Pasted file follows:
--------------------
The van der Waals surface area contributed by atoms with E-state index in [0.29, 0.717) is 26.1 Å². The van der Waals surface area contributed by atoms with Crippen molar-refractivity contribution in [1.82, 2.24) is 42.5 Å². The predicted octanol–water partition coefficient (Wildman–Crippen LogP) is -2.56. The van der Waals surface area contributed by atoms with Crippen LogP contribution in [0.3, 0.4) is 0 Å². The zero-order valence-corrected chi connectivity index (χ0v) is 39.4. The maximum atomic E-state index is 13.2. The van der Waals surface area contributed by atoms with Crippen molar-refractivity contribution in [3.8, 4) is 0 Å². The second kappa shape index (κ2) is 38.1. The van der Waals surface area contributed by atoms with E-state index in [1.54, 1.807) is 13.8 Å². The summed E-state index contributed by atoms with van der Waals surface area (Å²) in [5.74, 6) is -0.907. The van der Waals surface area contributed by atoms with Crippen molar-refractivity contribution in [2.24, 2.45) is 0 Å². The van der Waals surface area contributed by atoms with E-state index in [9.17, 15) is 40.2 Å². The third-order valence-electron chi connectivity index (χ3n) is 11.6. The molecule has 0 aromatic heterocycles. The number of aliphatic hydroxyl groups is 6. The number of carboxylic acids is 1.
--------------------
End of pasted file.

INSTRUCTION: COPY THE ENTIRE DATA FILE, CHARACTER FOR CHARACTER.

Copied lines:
The van der Waals surface area contributed by atoms with E-state index in [0.29, 0.717) is 26.1 Å². The van der Waals surface area contributed by atoms with Crippen molar-refractivity contribution in [1.82, 2.24) is 42.5 Å². The predicted octanol–water partition coefficient (Wildman–Crippen LogP) is -2.56. The van der Waals surface area contributed by atoms with Crippen LogP contribution in [0.3, 0.4) is 0 Å². The zero-order valence-corrected chi connectivity index (χ0v) is 39.4. The maximum atomic E-state index is 13.2. The van der Waals surface area contributed by atoms with Crippen molar-refractivity contribution in [3.8, 4) is 0 Å². The second kappa shape index (κ2) is 38.1. The van der Waals surface area contributed by atoms with E-state index in [1.54, 1.807) is 13.8 Å². The summed E-state index contributed by atoms with van der Waals surface area (Å²) in [5.74, 6) is -0.907. The van der Waals surface area contributed by atoms with Crippen molar-refractivity contribution in [2.24, 2.45) is 0 Å². The van der Waals surface area contributed by atoms with E-state index in [9.17, 15) is 40.2 Å². The third-order valence-electron chi connectivity index (χ3n) is 11.6. The molecule has 0 aromatic heterocycles. The number of aliphatic hydroxyl groups is 6. The number of carboxylic acids is 1.